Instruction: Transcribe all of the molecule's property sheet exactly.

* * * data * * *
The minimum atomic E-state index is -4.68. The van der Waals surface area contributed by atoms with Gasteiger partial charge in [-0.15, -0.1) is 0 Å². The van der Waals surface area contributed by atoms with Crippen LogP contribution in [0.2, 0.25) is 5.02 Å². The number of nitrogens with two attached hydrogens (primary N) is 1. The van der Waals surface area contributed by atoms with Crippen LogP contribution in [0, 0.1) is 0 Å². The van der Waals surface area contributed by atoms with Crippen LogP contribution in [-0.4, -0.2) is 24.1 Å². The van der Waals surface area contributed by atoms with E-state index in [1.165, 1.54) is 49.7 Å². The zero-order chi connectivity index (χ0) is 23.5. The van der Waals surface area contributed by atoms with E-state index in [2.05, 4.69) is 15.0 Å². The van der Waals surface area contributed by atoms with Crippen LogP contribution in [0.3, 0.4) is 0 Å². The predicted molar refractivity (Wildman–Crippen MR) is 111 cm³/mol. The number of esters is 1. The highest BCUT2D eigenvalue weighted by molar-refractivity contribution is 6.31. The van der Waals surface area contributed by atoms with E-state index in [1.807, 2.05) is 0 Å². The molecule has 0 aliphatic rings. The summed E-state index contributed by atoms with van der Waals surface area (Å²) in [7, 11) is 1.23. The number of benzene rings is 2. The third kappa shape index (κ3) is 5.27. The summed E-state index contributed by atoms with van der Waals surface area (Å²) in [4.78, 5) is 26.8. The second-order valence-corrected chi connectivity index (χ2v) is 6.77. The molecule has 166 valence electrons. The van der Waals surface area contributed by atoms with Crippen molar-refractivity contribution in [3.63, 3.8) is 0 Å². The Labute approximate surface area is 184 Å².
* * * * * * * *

The minimum atomic E-state index is -4.68. The van der Waals surface area contributed by atoms with Gasteiger partial charge in [-0.15, -0.1) is 0 Å². The van der Waals surface area contributed by atoms with Crippen LogP contribution in [0.2, 0.25) is 5.02 Å². The number of nitrogens with two attached hydrogens (primary N) is 1. The van der Waals surface area contributed by atoms with Crippen LogP contribution in [0, 0.1) is 0 Å². The van der Waals surface area contributed by atoms with Crippen LogP contribution in [-0.4, -0.2) is 24.1 Å². The van der Waals surface area contributed by atoms with E-state index in [1.165, 1.54) is 49.7 Å². The zero-order chi connectivity index (χ0) is 23.5. The van der Waals surface area contributed by atoms with E-state index in [2.05, 4.69) is 15.0 Å². The van der Waals surface area contributed by atoms with Crippen LogP contribution in [0.3, 0.4) is 0 Å². The predicted molar refractivity (Wildman–Crippen MR) is 111 cm³/mol. The number of esters is 1. The highest BCUT2D eigenvalue weighted by molar-refractivity contribution is 6.31. The van der Waals surface area contributed by atoms with E-state index in [1.807, 2.05) is 0 Å². The molecule has 0 aliphatic rings. The summed E-state index contributed by atoms with van der Waals surface area (Å²) in [7, 11) is 1.23. The number of benzene rings is 2. The third kappa shape index (κ3) is 5.27. The summed E-state index contributed by atoms with van der Waals surface area (Å²) in [4.78, 5) is 26.8. The second-order valence-corrected chi connectivity index (χ2v) is 6.77. The molecule has 166 valence electrons. The van der Waals surface area contributed by atoms with Crippen molar-refractivity contribution in [3.63, 3.8) is 0 Å². The Labute approximate surface area is 184 Å².